FryUp: Seconds away, round one; esolutions, we hardly knew ye

- Seconds away, round one - esolutions, we hardly knew ye

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- Seconds away, round one

- esolutions, we hardly knew ye

Seconds away, round one

And so the great sport begins. TelstraClear has called in the heavy guns, in the form of the telecommunications commissioner, because it can't make headway with Telecom in its interconnection negotiations.

Or is it rather that TelstraClear is playing silly buggers and Telecom has called in the commissioner because TC owes it $40 million?

Or perhaps the commissioner's office has pre-empted them both by putting out a press release ... but that's just silly.

I have all these metaphors for the situation running around in my head. Toys, cots, throwing ... tantrums was first, but then I matured. Kids, schoolyard, bullying, telling teacher came next, but that also didn't seem quite right. I've settled on a boxing theme but I don't hold out much hope of sticking to it. Please forgive me if they get a bit scrambled -- this is really all too much fun.

Interconnection agreements are dull as dishwater to you and me, but to telcos they're the lifeblood of their business.

Telecom might own the biggest network in the country but it's required to let others connect to it, according to the terms of separately negotiated interconnection agreements. As negotiations with TelstraClear go nowhere, an added ingredient is a $40 million bill Telecom claims has gone unpaid. Telecom appears to be using that as a lever in the interconnection negotiations.

The problem really is that Telecom isn't agnostic when it comes to its lines. It doesn't treat all customers as equal. TelstraClear is, after all, both its biggest customer and biggest rival. Telecom's going to have to learn that the world has turned and it no longer has complete control over these things.

I get a bit tired of the two of them harping on about how things are done in Australia. Australia is a different country with different legal constraints, a different regulatory regime and different user expectations. Don't forget that the Australian government owns a huge chunk of Telstra and has never been one to shy away from playing dirty to help out its own companies. Just look at the airline industry for a starter.

Yes, Telstra plays dirty at home. And Telecom plays dirty here. It's really time to acknowledge that, cuff each other ruefully on the shoulders and stop telling us. We know. Enough already.

Telecom could have an uphill struggle here. The commissioner has already released a discussion document on interconnection (see the link below) that puts the average international charge per user per minute at between $0.0014 and $0.014. TelstraClear reportedly is offering to pay 0.14 to 1.4 cents. Telecom is saying it needs to charge 2.6 cents. Perhaps if we simply gave them both a printing press and some currency plates they could just leave us out of it and print their own cash? I'll chip in if it'll help.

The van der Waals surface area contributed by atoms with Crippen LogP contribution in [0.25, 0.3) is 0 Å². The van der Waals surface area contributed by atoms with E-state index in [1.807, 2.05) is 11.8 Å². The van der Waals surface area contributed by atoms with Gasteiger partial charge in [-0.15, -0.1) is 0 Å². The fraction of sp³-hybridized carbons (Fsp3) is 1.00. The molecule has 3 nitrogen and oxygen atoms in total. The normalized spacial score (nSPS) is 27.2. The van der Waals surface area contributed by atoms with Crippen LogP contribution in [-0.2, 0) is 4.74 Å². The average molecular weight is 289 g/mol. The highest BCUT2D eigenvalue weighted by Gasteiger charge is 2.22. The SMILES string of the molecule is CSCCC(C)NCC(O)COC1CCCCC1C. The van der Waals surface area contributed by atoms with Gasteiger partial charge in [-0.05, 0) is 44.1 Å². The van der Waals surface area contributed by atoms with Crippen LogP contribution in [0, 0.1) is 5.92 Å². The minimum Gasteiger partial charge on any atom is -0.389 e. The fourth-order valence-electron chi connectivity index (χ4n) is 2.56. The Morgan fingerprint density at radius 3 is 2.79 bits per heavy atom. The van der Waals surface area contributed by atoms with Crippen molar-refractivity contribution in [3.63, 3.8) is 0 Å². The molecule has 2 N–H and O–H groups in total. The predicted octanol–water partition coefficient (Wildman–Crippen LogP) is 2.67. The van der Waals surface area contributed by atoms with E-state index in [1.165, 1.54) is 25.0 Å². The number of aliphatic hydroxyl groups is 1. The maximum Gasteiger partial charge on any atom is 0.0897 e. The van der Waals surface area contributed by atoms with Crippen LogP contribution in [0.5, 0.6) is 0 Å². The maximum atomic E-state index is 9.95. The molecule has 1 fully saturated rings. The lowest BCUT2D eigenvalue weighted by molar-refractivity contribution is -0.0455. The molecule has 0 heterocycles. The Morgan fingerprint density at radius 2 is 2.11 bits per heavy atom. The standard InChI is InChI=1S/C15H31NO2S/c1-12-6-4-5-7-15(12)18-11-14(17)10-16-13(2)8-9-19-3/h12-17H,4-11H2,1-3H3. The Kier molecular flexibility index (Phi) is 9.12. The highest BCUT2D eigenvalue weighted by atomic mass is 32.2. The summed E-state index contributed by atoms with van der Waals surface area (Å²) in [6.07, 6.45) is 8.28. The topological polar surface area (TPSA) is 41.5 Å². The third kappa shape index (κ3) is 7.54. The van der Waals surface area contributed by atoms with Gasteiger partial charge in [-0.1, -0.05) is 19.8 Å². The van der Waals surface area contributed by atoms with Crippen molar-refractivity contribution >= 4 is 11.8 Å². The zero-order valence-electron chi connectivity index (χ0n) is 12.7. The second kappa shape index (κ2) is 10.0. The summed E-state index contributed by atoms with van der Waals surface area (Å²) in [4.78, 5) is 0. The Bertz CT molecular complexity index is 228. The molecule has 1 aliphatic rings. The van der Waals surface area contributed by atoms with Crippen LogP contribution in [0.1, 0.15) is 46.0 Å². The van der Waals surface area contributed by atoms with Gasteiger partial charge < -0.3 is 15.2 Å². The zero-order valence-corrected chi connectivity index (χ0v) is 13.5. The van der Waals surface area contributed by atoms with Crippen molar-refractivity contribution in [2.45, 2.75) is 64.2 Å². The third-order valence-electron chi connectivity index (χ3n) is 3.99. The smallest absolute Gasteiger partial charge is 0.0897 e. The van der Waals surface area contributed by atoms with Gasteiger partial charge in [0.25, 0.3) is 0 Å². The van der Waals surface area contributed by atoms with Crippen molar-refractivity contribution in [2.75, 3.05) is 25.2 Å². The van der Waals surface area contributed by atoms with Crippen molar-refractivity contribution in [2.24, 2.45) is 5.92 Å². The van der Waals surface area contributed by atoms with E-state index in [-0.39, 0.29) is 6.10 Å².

The commissioner has 10 working days to decide whether or not he can be bothered with this lot. Then, assuming he takes it on and the poor bugger probably has to, he has 90 days to come up with an interim ruling.

And then the fun will really start.

Round one: Interconnection goes to the commissioner - IDGNet

TelstraClear calls in umpire - NZ Herald

International Benchmarking: review of interconnection and retail minus wholesale discounts - Commerce Commission

esolutions, we hardly knew ye

It's not described as such in the press release, but esolutions has ceased to exist.

That's an odd statement when you consider that esolutions never really existed in the first place. This virtual company, or alliance, was a blend of Telecom, EDS and Microsoft, and in its first iteration as an ASP company didn't even bother putting its phone number on its website.

Did I mention the hoohah over its name? A chap called Bruce Trevarthen, who helped Telecom set up esolutions, had a company called E-Solutions. Despite telling Telecom this and getting assurances that they wouldn't trample all over his trading name, that's exactly what happened when the virtual company launched in February 2000.

Trevarthen initially made money out of it -- his company was getting all the calls destined for esolutions because of its peculiar lack of contact details -- but, eventually, Trevarthen was forced to change his company's name.

But now it's just yesterday's news. Esolutions has been incorporated into Telecom's Advanced Solutions Group, which specialises in coming up with custom answers to big issues faced by corporates. There was supposed to be a pyramid structure to it all with the ASG at the top (small, customised solutions), then esolutions (modular, bit more mainstream), and Xtra's business arm below that (many answers at a more basic level), but that seems to have gone out the window now.

So the bright and breezy press release, "Telecom strengthens esolutions business group", says the alliance is still intact and that this new move will make it even better, faster, stronger. Apparently they have the technology.

I'm sceptical (no, go on!), if only because when a release lands on my desk that is so over the top in its description of how wonderful the future is (I gotta wear shades) there's bound to be something afoot. It was always a little hard to figure out just how well the alliance was doing.

Anyway, it seems to have slipped in under the radar of the other IT publications so you'll just have to make do with our stories on it. Ah well.

Esolutions folded into Advanced Solutions Group - IDGNet

Esolutions: a history - IDGNet

'Esolutions' strikes name conflict - IDGNet

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